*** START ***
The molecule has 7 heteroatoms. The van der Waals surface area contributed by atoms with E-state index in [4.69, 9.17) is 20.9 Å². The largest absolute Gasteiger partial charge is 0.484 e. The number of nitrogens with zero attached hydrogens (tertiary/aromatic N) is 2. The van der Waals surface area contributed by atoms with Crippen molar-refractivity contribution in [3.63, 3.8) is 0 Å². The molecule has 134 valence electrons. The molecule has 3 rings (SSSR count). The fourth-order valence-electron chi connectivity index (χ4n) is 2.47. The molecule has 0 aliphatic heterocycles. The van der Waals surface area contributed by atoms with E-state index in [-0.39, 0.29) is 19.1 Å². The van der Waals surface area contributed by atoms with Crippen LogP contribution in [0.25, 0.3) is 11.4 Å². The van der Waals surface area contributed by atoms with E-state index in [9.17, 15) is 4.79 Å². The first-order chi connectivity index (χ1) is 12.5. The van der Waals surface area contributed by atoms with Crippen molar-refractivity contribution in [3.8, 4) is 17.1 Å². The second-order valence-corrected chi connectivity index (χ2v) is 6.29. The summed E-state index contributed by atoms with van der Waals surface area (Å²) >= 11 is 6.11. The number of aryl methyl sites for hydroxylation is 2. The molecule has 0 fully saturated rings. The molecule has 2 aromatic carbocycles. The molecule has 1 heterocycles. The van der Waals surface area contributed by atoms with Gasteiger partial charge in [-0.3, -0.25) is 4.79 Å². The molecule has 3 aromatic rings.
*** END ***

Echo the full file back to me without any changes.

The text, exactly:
The molecule has 7 heteroatoms. The van der Waals surface area contributed by atoms with E-state index in [4.69, 9.17) is 20.9 Å². The largest absolute Gasteiger partial charge is 0.484 e. The number of nitrogens with zero attached hydrogens (tertiary/aromatic N) is 2. The van der Waals surface area contributed by atoms with Crippen molar-refractivity contribution in [3.63, 3.8) is 0 Å². The molecule has 134 valence electrons. The molecule has 3 rings (SSSR count). The fourth-order valence-electron chi connectivity index (χ4n) is 2.47. The molecule has 0 aliphatic heterocycles. The van der Waals surface area contributed by atoms with E-state index in [-0.39, 0.29) is 19.1 Å². The van der Waals surface area contributed by atoms with Crippen LogP contribution in [0.25, 0.3) is 11.4 Å². The van der Waals surface area contributed by atoms with E-state index in [9.17, 15) is 4.79 Å². The first-order chi connectivity index (χ1) is 12.5. The van der Waals surface area contributed by atoms with Crippen molar-refractivity contribution in [3.8, 4) is 17.1 Å². The second-order valence-corrected chi connectivity index (χ2v) is 6.29. The summed E-state index contributed by atoms with van der Waals surface area (Å²) >= 11 is 6.11. The number of aryl methyl sites for hydroxylation is 2. The molecule has 0 fully saturated rings. The molecule has 2 aromatic carbocycles. The molecule has 1 heterocycles. The van der Waals surface area contributed by atoms with Gasteiger partial charge in [-0.3, -0.25) is 4.79 Å². The molecule has 3 aromatic rings.